The two-year freeze on federal civilian pay that President Obama proposed on Monday may actually reduce federal expenditures by the $2 Billion in the rest of fiscal year 2011 that he claims (0.2% of the projected $980 Billion budget deficit. The actual budget deficit is likely to be much higher.) But this small savings may end up losing him the 13 electoral votes that Virginia is expected to have in 2012, proving just as politically costly any attempt to restrain the entitlement spending he has fought so hard to increase. Spending on Medicare and Social Security alone, collectively termed the third rail of politics, is scheduled to total $1.2 Trillion in 2011.
The freeze will be strongly felt in the suburban counties around Washington, the home of many affected employees and one of Obama’s main power bases in Virginia. Fairfax and Arlington counties alone provided him with almost 400,000 of the 2 million votes he received in the Commonwealth in 2008. Obama won Virginia by 235,000 votes.
Northern Virginia is the most populous area in both the Washington Metropolitan Area and the Commonwealth. The Washington area overall is home to about 330,000 federal employees and their families. Some of them may remember that in 2009 Congress and the Administration found $70 billion for an effort to create “green jobs.” Wages paid to the non-imaginary workforce of the federal government are apparently not assumed to create economic activity.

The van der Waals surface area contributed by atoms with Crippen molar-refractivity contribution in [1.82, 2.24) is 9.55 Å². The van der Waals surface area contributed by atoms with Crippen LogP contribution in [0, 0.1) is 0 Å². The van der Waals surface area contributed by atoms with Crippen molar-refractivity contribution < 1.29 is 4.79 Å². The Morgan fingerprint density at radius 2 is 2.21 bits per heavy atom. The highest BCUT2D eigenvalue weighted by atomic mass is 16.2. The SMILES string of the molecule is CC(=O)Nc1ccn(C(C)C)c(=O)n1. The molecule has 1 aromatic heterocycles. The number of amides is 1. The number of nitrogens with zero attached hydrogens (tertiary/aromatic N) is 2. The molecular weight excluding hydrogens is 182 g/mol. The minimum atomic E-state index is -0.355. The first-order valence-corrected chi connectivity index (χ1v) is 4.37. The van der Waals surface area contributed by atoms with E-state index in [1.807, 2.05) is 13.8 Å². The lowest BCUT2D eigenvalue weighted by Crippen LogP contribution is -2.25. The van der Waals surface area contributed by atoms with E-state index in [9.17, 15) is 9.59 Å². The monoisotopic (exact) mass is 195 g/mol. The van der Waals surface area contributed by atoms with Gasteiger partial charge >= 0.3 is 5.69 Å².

An example of the region’s shifting loyalties is Virginia’s 11th Congressional district, which has only recently become used to electing Democrats. In 2008 it went for Obama with 57% of the vote and elected Gerry Connolly over Keith Fimian by a margin of 55% to 43%. In the 2010 rematch, Connolly beat Fimian by only 981 votes.
Just as awkward as the fact of Obama’s unrequited concession to federal pay critics is the way in which it is implemented. Even the conservative Heritage Foundation has advocated that the government move toward a pay-for-performance system and reject brute-force approaches to pay. Across-the-board dictats, the working world’s equivalent of the education system’s much-mocked zero-tolerance policies, are a favorite tool of bad managers. More than just reducing incentives, they actively nullify them, valuing productive employees the same as under-performing ones. The result is a dangerously unequal drop in morale in the name of one-size-fits-none.
When (if?) local voters go to the polls in 2012 before heading to work for their 2010 pay they may decide that some cutbacks at 1600 Pennsylvania Avenue are no bad thing.